Many historians have traced the roots of the Civil War back to the Nullification Crisis of 1832, triggered by South Carolina’s Ordinance of Nullification. The ordinance contended that a state had a right to ignore a Federal law if it felt the law was unconstitutional. The figure most often associated with that controversy was Vice President John C. Calhoun, easily South Carolina’s most important politician ever. (For more on Calhoun’s role, read “John C. Calhoun: He Started the Civil War” by Ethan S. Rafuse in the October 2002 issue of Civil War Times.)
While there’s much Civil War-related history to explore in Charleston, one option would be to explore the many Calhoun-related sites in the city.
Standing tall along Calhoun Street on the edge of Marion Square is a grand statue of Calhoun. High atop a column, a statue of Calhoun looks down on traffic. According to the NPS, the monument’s cornerstone was laid in 1858, but construction was halted by the Civil War. The monument contains “a cannon ball used in the Revolutionary War battle of Fort Moultrie, a banner used in Calhoun’s funeral, $100 in Continental money, a lock of Calhoun’s hair, and the last speech he delivered in the U.S. Senate, on March 4, 1850. The original statue was criticized for its poor casting, and replaced in 1896 with the current stone statue with cast-iron palmettos flanking its base.” The monument also features a pair of bas relief tablets showing Calhoun in action.
Calhoun is buried in the cemetery of St. Phillips Episcopal Church on Church Street. The church’s cemetery is divided into three parts, two of which are on the same side of the street as the church itself. Because Calhoun only lived in Charleston and wasn’t actually born there, his burial site was relegated to the far side of the street per church tradition. According to the website Charleston Footprints, Calhoun’s grave has been the source of a few odd stories.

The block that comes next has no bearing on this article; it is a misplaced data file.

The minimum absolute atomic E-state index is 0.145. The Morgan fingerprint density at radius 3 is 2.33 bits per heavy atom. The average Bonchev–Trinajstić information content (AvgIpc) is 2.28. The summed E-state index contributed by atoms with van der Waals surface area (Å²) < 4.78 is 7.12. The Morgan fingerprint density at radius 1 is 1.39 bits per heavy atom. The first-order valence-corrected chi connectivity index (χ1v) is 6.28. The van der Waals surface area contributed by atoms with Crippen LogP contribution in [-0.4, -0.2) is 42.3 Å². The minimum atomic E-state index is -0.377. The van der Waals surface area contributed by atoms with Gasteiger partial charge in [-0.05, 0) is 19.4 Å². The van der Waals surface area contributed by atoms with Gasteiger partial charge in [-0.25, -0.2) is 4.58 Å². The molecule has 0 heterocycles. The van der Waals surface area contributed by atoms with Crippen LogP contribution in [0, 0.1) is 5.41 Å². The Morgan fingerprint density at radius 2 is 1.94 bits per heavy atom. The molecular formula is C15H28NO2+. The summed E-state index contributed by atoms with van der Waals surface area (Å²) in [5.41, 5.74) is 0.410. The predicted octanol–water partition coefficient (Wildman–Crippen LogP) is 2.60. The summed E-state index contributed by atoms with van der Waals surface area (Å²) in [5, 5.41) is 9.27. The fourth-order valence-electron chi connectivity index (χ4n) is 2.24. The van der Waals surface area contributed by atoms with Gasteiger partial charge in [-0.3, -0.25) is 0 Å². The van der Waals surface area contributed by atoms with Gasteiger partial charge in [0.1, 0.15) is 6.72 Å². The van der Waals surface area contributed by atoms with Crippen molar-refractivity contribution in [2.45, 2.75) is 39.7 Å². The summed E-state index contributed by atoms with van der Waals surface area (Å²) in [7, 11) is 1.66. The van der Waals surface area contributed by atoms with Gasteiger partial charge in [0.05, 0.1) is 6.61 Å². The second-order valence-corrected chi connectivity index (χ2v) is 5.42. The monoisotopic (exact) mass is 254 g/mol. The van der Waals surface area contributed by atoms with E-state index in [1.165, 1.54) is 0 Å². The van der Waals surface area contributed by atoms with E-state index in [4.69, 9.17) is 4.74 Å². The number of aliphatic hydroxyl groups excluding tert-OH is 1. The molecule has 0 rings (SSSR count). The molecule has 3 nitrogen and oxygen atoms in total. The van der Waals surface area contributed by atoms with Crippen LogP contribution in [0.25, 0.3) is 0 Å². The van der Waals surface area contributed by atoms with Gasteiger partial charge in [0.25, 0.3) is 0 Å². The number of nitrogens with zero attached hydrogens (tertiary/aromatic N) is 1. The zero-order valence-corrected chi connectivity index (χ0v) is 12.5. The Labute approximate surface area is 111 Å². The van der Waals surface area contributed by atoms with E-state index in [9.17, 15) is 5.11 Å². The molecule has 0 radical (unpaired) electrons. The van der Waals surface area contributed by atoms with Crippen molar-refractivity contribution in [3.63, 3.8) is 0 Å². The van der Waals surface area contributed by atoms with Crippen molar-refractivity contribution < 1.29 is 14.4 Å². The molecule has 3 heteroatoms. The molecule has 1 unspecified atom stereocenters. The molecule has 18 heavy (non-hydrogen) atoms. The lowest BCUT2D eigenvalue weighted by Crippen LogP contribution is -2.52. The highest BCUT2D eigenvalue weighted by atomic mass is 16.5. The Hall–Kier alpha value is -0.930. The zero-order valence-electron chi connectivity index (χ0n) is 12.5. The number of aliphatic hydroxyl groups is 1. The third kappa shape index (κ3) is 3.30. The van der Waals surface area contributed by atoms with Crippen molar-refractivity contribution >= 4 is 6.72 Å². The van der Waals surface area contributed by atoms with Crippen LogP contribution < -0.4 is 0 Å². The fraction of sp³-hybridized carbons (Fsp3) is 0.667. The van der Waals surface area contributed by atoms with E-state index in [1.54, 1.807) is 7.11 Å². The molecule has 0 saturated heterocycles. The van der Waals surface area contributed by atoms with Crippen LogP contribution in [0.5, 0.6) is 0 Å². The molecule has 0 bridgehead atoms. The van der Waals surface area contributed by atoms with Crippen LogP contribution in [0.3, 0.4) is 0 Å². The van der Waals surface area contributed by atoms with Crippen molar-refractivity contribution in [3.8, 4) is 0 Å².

Art enthusiasts can trace Charleston’s history through painting and sculpture at the Gibbs Museum of Art. Among its collection, the museum features a rarely reproduced portrait of Calhoun painted in 1834 by Rembrandt Peale.
The highest-profile Calhoun-related site—the Calhoun Mansion—ironically has nothing to do with Calhoun other than the fact that it was named in his honor. Located at 16 Meeting Street, the house was built in 1876 in honor of Charleston’s pre-war eminence. Billing itself as “A Historical and Architectural Marvel,” it’s the largest privately owned home in Charleston. According to the website, the house features “35 rooms, a grand ballroom, Japanese water gardens, 35 fireplaces, 75 foot high domed stairhall ceiling, khoi ponds, private elevator, three levels of piazzas, ornate chandeliers, a 90 foot cupola, and many more wonderful surprises that make up the house’s more than 24,000 square feet.”